Ford Focus Preview – 2007 Detroit Auto Show: The 2008 Ford Focus is the Blue Oval’s smallest car, offering economical and sporty transportation in a compact package. It originally debuted in 1999 as a 2000 model, winning the 2000 North American Car of the Year award. The 2008 Focus is redesigned inside and out and features standard thorax side airbags, side air curtains and Ford’s Personal Safety System for increased crash protection. Ford also says that its suspension refinements make it feel like a more substantial vehicle. For 2008 the only two body styles are a four-door sedan and a new coupe. Ford does not currently field a subcompact “B-car segment” vehicle, so the Focus must simultaneously satisfy sport compact enthusiasts and environmentally conscious buyers.
Ford expects annual growth of five percent in the small car market through 2008, meaning one third of new car sales will come from this segment. Therefore, the 2008 Ford Focus is extremely important. The Focus has experienced incredible popularity worldwide, and Ford needs to leverage this nameplate and the potential efficiency of this model to appeal to a diversifying group of buyers with increasing options every day. Its design is also crucial. Ford is trying to strengthen its brand by solidifying vehicles under a common and effective styling language, and the 2008 Focus extends this to a whole new category of buyers.
The 2008 Ford Focus is powered by a standard 2.0-liter Duratec four-cylinder DOHC engine that is matched to either a five-speed manual or a four-speed automatic transmission. It benefits from a new air intake and cooling system, and output will be close to the current model’s. For “green” states that follow California’s emissions standards, a 130-horsepower Duratec 20E engine qualifies the Focus as a Partial Zero Emissions Vehicle (PZEV). The new model is expected to give the same 37 mpg fuel economy as its predecessor.
Elements carried over from the latest Ford design portfolio positively influence the 2008 Ford Focus, giving this compact car a distinctive and bold styling stance. The headlights are more upright and sweep back into the front fenders. Connecting the front lamps is a two-bar horizontal grille that draws from the popular Ford Fusion sedan, but subtle enough to not offend small car shoppers. A bulging character line infused hood suggests power and precise articulation. Along the side, a higher beltline creates a sleeker profile, according to Ford. Small, high-mounted taillights create a tail end with premium-quality character.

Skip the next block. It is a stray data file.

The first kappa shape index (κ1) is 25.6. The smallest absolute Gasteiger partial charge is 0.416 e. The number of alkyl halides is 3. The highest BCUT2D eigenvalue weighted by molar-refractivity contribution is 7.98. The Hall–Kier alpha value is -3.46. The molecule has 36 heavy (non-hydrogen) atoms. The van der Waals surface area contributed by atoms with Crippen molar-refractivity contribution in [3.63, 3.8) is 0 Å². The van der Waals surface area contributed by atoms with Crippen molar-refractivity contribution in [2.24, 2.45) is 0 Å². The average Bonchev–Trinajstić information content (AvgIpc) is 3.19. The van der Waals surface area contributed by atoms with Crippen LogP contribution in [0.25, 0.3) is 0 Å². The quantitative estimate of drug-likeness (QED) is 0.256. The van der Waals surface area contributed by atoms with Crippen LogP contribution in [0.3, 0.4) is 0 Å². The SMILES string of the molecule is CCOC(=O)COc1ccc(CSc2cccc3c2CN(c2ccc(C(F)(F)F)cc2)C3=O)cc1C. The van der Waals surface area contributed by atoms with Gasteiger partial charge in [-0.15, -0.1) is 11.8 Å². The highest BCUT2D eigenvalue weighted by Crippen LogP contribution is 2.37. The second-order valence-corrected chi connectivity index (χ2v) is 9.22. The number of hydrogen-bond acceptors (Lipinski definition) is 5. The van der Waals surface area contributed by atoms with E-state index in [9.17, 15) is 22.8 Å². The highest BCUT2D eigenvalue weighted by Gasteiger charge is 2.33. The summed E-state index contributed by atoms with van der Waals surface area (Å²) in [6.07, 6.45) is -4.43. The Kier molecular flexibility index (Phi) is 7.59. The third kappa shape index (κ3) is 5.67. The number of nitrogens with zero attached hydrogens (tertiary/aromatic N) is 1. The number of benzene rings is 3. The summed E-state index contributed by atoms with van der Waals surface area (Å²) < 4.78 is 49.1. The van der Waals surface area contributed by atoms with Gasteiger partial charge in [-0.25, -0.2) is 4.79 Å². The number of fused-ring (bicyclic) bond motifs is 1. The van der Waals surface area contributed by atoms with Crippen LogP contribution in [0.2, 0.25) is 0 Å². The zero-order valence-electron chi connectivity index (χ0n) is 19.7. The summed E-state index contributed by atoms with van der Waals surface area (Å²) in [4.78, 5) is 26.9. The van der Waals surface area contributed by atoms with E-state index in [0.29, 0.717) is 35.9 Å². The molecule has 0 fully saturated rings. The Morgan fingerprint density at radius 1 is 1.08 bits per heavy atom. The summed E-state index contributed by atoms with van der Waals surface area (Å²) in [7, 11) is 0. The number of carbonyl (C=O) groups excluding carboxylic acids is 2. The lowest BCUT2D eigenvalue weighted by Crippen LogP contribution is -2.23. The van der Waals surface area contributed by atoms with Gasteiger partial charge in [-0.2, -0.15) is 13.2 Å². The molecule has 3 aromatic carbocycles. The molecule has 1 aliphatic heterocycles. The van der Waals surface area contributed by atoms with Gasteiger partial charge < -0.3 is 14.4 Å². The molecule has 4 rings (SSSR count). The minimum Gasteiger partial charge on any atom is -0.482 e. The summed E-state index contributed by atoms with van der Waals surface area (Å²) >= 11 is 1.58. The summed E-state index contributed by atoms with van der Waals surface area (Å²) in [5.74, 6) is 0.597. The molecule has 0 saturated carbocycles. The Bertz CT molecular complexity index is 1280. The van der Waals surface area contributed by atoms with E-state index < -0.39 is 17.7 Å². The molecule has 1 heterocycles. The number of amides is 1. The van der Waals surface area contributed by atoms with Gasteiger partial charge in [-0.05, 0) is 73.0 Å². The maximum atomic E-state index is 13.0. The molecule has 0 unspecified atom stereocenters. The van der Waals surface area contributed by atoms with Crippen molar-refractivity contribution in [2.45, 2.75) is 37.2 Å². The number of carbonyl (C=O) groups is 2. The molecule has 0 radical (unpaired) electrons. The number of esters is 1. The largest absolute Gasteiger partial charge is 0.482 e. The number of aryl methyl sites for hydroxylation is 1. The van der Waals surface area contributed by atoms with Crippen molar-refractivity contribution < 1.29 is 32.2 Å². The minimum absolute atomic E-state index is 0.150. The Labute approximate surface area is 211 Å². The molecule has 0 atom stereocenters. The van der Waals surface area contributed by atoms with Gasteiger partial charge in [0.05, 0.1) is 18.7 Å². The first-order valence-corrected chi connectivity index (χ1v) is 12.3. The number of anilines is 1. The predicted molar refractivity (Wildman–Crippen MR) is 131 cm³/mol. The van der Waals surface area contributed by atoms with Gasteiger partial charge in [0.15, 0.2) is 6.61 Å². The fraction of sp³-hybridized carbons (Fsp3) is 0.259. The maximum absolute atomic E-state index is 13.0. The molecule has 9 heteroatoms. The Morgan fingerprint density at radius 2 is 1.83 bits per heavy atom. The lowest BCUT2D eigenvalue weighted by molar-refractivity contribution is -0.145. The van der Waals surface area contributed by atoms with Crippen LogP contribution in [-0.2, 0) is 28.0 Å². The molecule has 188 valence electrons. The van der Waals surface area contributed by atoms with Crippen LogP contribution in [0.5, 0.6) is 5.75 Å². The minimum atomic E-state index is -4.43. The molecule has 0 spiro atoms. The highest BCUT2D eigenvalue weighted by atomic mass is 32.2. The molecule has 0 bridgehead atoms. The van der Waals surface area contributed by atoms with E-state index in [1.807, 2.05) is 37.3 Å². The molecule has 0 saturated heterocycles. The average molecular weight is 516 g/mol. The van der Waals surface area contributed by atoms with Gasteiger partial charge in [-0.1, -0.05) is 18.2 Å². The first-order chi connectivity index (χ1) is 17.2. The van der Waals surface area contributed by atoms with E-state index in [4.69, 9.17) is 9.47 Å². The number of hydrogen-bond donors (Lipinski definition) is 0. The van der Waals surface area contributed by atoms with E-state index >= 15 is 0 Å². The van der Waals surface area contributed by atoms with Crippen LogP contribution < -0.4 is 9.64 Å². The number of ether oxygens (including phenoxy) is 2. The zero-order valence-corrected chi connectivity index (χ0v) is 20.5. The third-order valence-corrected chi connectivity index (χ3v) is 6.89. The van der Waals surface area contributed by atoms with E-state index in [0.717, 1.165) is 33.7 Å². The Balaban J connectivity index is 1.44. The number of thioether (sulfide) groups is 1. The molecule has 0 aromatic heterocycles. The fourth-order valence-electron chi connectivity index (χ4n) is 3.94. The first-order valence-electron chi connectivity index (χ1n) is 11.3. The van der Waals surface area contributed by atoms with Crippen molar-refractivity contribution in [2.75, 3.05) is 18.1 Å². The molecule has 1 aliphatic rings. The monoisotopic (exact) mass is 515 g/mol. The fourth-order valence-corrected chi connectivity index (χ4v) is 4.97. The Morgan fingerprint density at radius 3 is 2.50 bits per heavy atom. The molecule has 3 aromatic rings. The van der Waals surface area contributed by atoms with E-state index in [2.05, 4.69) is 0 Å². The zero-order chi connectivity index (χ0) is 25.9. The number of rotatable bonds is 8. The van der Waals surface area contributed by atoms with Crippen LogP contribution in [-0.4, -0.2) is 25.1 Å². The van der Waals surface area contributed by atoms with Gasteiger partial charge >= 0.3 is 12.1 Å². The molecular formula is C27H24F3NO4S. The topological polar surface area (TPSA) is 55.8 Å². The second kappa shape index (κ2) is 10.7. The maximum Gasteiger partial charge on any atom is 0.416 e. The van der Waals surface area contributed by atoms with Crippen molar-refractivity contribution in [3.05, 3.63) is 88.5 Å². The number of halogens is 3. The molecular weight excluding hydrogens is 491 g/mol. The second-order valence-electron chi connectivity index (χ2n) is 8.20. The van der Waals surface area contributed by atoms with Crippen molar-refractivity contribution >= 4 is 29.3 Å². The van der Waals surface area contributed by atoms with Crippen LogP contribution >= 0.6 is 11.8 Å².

The 2008 Ford Focus boasts a sophisticated and refined interior, with an acoustic windshield, thicker side glass and sound-deadening materials employed to increase comfort and quiet cruising. The center stack is topped off with an eye-level message center that communicates radio function readouts. A large horizontal panel swathes the dashboard, creating a more inviting space, says Ford. Cool ice-blue interior lighting increases illumination to instruments and switches and is easier on the eyes for night driving. An available ambient lighting package allows customizable lighting in the cup holders and foot wells, with seven different hues available for interior accenting.
Ford sees an expanding compact vehicle market for models like the 2008 Ford Focus in the near future, but also envisions shifting expectations from buyers in this class. “The small car segment is not only growing, but is changing,” said Cisco Codina, Ford group vice president of North American Marketing, Sales and Service. “Focus is coming to market with more content, more standard features and strong fuel economy, while remaining competitively priced. With its bold stance and improved driving characteristics, the new Focus will be a solid competitor in the segment.”
The Focus has been a big winner thus far, but a lot rides on the 2008 Ford Focus. As the marketplace changes, this small car will have some big shoes to fill, as Focus represents Ford’s fuel-efficient bargain-priced model. Other manufacturers that are now successfully fielding new subcompacts and hybrid-electric vehicles threaten to influence or dominate the gas-saving segment. However, Focus’s blend of refinement and design, C-class room at a B-Class price and fuel economy, along with a clean four-cylinder engine, could teach consumers that compromise is not always required when embracing a compact car.